Wynnum locals will have access to a one stop shop for homelessness services and support through a Queensland Government funding initiative to help people survive homelessness with dignity.
Member for Lytton Joan Pease said Volunteering Queensland had received $90,995 from the Dignity First Fund to establish a Wynnum Community Hub to help provide essential services to people experiencing homelessness in the Bayside area.
“The Hub, to be based at the Wynnum Community Centre in Florence Street, will provide an accessible point of entry for information and referral to the broader service system,” Ms Pease said. “As part of the Hub operations, the government has also decided to extend indefinitely the Capalaba Housing Service Centre’s outreach service to Wynnum that we introduced last year.”
Ms Pease said the Wynnum outreach service would continue to operate at the community centre fortnightly.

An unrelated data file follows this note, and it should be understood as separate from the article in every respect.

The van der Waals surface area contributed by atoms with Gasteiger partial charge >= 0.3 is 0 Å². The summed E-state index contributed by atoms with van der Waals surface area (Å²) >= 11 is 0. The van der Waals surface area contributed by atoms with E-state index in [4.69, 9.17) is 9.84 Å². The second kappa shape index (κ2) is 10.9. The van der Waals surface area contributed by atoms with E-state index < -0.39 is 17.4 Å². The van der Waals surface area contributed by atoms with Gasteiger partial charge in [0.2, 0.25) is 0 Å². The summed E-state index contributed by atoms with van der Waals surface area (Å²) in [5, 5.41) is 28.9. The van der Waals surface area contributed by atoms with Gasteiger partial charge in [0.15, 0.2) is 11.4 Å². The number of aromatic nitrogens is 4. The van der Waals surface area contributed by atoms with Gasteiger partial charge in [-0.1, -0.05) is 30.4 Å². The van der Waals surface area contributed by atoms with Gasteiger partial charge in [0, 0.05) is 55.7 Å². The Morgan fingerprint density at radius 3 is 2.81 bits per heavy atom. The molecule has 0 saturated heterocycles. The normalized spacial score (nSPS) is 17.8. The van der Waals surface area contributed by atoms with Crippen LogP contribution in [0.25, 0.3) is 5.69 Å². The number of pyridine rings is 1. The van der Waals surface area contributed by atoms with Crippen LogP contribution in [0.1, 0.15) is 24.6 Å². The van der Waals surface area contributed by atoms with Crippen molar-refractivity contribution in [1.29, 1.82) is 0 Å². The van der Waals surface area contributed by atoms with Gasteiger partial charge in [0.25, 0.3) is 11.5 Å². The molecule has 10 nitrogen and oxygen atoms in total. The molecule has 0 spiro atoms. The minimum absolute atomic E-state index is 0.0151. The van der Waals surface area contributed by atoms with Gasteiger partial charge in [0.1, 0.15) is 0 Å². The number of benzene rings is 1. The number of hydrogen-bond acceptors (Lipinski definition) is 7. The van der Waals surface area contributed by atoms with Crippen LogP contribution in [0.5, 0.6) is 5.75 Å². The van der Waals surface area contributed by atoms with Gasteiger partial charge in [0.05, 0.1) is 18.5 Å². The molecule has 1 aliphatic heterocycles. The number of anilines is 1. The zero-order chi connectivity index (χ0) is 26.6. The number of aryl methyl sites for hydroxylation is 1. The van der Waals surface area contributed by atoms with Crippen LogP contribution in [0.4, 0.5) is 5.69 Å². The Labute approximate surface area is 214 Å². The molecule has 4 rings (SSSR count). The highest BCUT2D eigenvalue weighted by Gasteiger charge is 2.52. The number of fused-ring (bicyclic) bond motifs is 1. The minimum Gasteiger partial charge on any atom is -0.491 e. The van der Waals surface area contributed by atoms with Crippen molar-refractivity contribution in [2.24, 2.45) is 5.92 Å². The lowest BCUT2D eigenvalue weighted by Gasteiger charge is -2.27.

The service helps people with social housing applications, or to access services such as RentConnect, or products such as bond loans or rental grants, to help them in the private rental market.
“The Wynnum Community Hub, run by Volunteering Queensland will provide a wrap around supportive service, enabling vulnerable people to connect to appropriate social and community support services and to build on existing services in Wynnum and in the Wynnum Community Centre such as Centrelink, Bayside Legal Service, tenancy advice (QSTARs) and Capalaba Housing Outreach Service,” Ms Pease said.
Minister for Housing and Public Works Mick de Brenni said the extension of the Capalaba Housing Service Centre’s outreach service would help to fill the service gap left by the closure of the Wynnum Housing Service Centre in 2012.
“Everyone has the right to live with dignity irrespective of the situation they may find themselves in, but with homelessness comes isolation and marginalisation.” said Mr de Brenni. “We need to offer hope as well as support. By providing support services within a community hub, there is also an opportunity for people to interact socially, for them to engage and connect with others and to access the information and support they need. This is particularly important for people who have been homeless for a long time, and who have lost touch with many of the social and community connections we take for granted.”